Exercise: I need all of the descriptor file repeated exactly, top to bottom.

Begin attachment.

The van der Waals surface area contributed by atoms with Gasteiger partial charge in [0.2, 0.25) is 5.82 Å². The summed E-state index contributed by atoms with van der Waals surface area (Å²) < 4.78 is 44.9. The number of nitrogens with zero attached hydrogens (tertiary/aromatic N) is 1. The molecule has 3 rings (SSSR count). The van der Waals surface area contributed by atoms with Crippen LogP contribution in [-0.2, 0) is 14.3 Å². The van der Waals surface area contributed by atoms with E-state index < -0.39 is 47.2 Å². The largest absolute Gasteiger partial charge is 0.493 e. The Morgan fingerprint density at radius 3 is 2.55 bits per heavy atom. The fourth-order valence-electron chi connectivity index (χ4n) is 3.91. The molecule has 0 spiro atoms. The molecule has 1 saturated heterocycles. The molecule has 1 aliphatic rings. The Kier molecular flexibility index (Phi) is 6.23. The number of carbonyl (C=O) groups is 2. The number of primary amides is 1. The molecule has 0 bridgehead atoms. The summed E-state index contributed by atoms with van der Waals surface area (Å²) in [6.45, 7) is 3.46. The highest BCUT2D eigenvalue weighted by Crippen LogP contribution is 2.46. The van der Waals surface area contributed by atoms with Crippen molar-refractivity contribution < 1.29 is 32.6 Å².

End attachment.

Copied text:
The van der Waals surface area contributed by atoms with Gasteiger partial charge in [0.2, 0.25) is 5.82 Å². The summed E-state index contributed by atoms with van der Waals surface area (Å²) < 4.78 is 44.9. The number of nitrogens with zero attached hydrogens (tertiary/aromatic N) is 1. The molecule has 3 rings (SSSR count). The van der Waals surface area contributed by atoms with Crippen LogP contribution in [-0.2, 0) is 14.3 Å². The van der Waals surface area contributed by atoms with E-state index < -0.39 is 47.2 Å². The largest absolute Gasteiger partial charge is 0.493 e. The Morgan fingerprint density at radius 3 is 2.55 bits per heavy atom. The fourth-order valence-electron chi connectivity index (χ4n) is 3.91. The molecule has 0 spiro atoms. The molecule has 1 saturated heterocycles. The molecule has 1 aliphatic rings. The Kier molecular flexibility index (Phi) is 6.23. The number of carbonyl (C=O) groups is 2. The number of primary amides is 1. The molecule has 0 bridgehead atoms. The summed E-state index contributed by atoms with van der Waals surface area (Å²) in [6.45, 7) is 3.46. The highest BCUT2D eigenvalue weighted by Crippen LogP contribution is 2.46. The van der Waals surface area contributed by atoms with Crippen molar-refractivity contribution < 1.29 is 32.6 Å².